Stock Futures Rise Ahead of 'Fiscal Cliff' Deadline

NEW YORK ( TheStreet) -- Stock futures were rising Monday ahead of the final day for legislators in Washington to avoid tax hikes and deep across-the-board spending cuts that would go into effect at midnight if Congress can't reach a temporary deal.

Futures for the Dow Jones Industrial Average were up 0.52%, or 67 points, at 12,844. Futures for the S&P 500 were adding 0.81%, or 11.25 points, to 1395. Nasdaq futures were gaining 0.52%, or 13.5 points, with a fair value of 2600.

Reports surfaced early Monday that Senate Minority Leader Mitch McConnell and Vice President Joe Biden had made "major progress" toward a budget deal.

Congress failed to reach an agreement over the weekend as Democrats and Republicans went back and forth on where they should set a threshold of income for individuals and families.

Democrats had hoped to increase taxes on those individuals who had earned more than $360,000 each year and families with incomes of $450,000, but Senate Republicans suggested the individual tax hikes go to those earning $450,000 or more and on couples making a yearly amount of $550,000.

"There's still significant distance between the two sides, but negotiations continue," Senate Majority Leader Harry Reid said Sunday night.

Stocks fell on Friday as investors feared legislators would fail to reach any sort of deal by the Jan. 1 deadline.

President Barack Obama emerged after the closing bell on Friday to say that he had engaged in a "constructive discussion" with House and Senate leadership about preventing tax hikes on the middle class.

"But if an agreement isn't reached in time between Sen. Reid and Sen. Mitch McConnell, then I will urge Sen. Reid to bring to the floor a basic package for an up-or-down vote," Obama said on Friday.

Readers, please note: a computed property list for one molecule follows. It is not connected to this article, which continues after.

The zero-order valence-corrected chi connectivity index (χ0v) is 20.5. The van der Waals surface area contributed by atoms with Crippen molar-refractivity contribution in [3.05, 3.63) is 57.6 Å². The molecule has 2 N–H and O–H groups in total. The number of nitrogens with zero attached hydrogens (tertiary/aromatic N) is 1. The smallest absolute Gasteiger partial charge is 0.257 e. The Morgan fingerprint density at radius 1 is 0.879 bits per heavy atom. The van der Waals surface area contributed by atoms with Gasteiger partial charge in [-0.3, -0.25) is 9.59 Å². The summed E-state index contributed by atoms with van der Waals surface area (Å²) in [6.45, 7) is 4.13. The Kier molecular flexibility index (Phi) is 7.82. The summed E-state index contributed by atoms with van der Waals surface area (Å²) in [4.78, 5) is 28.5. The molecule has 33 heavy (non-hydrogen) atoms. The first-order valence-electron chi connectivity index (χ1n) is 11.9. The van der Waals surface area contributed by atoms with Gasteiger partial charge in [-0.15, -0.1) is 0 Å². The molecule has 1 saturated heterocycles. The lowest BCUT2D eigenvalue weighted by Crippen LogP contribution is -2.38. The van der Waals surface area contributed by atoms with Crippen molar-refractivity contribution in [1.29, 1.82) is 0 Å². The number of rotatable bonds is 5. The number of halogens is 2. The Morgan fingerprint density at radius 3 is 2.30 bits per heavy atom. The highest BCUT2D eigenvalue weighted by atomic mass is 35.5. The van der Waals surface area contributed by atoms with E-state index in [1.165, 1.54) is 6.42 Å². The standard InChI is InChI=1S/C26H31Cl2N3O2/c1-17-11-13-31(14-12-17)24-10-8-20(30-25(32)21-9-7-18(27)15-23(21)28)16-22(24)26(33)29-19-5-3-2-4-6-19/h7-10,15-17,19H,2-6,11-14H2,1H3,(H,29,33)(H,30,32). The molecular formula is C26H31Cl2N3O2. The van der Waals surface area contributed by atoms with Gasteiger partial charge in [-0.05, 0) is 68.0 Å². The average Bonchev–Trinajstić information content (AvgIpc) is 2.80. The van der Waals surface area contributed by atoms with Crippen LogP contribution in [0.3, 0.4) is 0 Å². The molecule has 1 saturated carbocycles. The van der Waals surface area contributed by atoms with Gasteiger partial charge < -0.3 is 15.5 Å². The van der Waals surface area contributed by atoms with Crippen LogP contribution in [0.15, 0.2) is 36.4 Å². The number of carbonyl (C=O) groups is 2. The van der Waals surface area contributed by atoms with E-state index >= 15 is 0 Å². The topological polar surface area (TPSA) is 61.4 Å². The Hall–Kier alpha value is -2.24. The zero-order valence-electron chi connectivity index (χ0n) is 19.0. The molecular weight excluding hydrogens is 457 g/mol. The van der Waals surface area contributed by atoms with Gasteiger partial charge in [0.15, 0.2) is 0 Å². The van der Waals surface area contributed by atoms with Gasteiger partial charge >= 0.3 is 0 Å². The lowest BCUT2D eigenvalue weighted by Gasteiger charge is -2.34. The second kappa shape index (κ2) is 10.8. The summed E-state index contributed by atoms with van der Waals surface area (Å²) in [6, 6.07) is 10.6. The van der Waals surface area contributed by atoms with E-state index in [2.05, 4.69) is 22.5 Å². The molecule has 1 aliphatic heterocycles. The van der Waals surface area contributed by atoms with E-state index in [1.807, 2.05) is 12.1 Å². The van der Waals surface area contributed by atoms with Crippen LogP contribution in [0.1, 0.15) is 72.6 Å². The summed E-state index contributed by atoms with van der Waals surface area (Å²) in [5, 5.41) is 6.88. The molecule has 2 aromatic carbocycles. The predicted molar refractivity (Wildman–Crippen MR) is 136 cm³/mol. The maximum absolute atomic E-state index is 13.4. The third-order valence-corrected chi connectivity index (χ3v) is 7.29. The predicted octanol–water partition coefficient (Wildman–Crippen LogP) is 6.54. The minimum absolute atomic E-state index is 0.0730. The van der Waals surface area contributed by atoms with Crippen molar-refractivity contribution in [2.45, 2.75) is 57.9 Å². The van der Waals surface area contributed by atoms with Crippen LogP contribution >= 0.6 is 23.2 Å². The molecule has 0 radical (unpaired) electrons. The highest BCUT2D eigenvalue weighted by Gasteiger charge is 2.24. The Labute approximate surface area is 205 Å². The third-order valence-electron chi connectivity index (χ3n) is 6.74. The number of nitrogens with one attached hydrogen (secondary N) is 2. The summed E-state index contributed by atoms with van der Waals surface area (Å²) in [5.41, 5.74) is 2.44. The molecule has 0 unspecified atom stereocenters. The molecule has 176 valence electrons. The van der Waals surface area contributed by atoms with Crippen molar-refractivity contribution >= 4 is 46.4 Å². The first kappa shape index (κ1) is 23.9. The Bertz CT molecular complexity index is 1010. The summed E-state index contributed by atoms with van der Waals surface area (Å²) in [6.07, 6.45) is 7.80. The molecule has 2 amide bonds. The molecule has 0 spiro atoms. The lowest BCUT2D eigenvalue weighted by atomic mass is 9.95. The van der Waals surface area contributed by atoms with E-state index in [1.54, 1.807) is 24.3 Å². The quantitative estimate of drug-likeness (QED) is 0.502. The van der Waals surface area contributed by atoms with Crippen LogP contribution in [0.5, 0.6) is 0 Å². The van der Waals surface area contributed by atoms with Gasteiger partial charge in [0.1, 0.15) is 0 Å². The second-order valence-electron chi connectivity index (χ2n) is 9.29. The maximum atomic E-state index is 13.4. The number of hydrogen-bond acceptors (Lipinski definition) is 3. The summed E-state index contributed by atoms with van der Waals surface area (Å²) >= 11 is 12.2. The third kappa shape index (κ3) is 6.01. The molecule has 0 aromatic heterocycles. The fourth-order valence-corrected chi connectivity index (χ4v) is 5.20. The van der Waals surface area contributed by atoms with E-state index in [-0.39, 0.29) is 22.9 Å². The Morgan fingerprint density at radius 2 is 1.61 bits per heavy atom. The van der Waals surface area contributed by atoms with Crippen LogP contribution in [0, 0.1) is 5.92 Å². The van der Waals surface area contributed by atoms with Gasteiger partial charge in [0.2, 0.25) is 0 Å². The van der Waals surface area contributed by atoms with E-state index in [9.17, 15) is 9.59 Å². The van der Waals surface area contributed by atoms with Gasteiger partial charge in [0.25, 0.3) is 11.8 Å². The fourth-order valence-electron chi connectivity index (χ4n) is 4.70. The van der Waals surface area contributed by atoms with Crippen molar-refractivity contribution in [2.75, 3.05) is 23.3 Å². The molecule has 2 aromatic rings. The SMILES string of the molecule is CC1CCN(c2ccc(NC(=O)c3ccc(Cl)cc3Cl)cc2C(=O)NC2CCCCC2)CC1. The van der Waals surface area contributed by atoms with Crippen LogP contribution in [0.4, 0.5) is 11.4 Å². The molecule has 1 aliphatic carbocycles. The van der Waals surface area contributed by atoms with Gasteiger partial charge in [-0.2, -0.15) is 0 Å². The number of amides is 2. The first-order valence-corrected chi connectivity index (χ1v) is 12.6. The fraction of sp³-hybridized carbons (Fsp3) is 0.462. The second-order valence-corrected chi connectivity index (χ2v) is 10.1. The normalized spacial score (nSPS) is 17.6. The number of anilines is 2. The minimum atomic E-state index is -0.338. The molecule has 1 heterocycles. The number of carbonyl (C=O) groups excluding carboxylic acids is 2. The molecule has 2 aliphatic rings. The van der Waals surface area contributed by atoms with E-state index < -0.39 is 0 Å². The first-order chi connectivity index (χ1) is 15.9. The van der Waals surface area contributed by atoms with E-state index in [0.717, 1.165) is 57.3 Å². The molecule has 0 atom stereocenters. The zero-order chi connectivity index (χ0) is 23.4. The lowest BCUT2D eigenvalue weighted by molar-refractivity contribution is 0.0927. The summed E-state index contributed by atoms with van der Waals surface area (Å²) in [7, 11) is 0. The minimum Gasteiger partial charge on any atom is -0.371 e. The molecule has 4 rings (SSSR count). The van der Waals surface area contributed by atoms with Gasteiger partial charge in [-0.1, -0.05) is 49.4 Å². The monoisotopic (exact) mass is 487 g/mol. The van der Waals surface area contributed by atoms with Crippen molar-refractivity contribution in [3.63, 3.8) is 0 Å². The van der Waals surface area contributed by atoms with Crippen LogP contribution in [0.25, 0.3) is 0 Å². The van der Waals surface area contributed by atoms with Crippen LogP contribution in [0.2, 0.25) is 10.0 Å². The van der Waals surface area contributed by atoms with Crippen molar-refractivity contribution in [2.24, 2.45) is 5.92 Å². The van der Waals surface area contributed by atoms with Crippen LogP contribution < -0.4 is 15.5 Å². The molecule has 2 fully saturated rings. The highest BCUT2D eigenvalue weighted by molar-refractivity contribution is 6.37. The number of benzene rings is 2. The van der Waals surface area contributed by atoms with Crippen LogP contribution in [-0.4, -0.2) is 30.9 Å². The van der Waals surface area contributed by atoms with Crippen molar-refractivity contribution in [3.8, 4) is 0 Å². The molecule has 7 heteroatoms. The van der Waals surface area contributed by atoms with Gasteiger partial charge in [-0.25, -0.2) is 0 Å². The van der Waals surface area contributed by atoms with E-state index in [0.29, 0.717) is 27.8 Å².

The president said the basic package would include a plan to protect middle-class tax cuts, extend unemployment insurance and groundwork for deficit reduction.

The economic calendar on Monday includes the Dallas Fed manufacturing survey at 10:30 a.m. EST.

The FTSE 100 in London was dipping 0.47%, while the DAX in Germany was down 0.57%. Asian markets finished mixed on Monday as investors there appeared uncertain as to whether the U.S. would reach a so-called fiscal cliff deal. Hong Kong's Hang Seng shed 0.04% to 22,657. Japanese markets were closed.

Gold for February delivery was tacking on $6.60 to $1,662.50 an ounce at the Comex division of the New York Mercantile Exchange, while February crude oil contracts were dropping 44 cents to $90.36 a barrel.

The benchmark 10-year Treasury was down 6/32, boosting the yield to 1.720%. The dollar was up 0.15%, according to the U.S. dollar index.

In corporate news, Duff & Phelps ( DUF) announced that it had agreed to a group of private-equity investors to purchase the company for $665.5 million in cash. Shares of the company were surging 19.9% in premarket trades.

Carlyle Group, Stone Point Capital LLC, Pictet & Cie and Edmond de Rothschild Group were all part of the purchasing deal.

Tribune Co. said it would emerge from its bankruptcy on Monday. The media company, whichowns The Los Angeles Times and The Chicago Tribune, sought bankruptcy in 2008.

Apple ( AAPL) withdrew patents claims against Samsung's Galaxy S III Mini phone after the South Korean company announced it wouldn't offer to sell the gadget in the U.S., according to a Reuters report. Shares of Apple were rising 0.47% in premarket action.

Shares of Bank of America ( BAC) were adding 0.62% during Monday's premarket session.

-- Written by Joe Deaux in New York.

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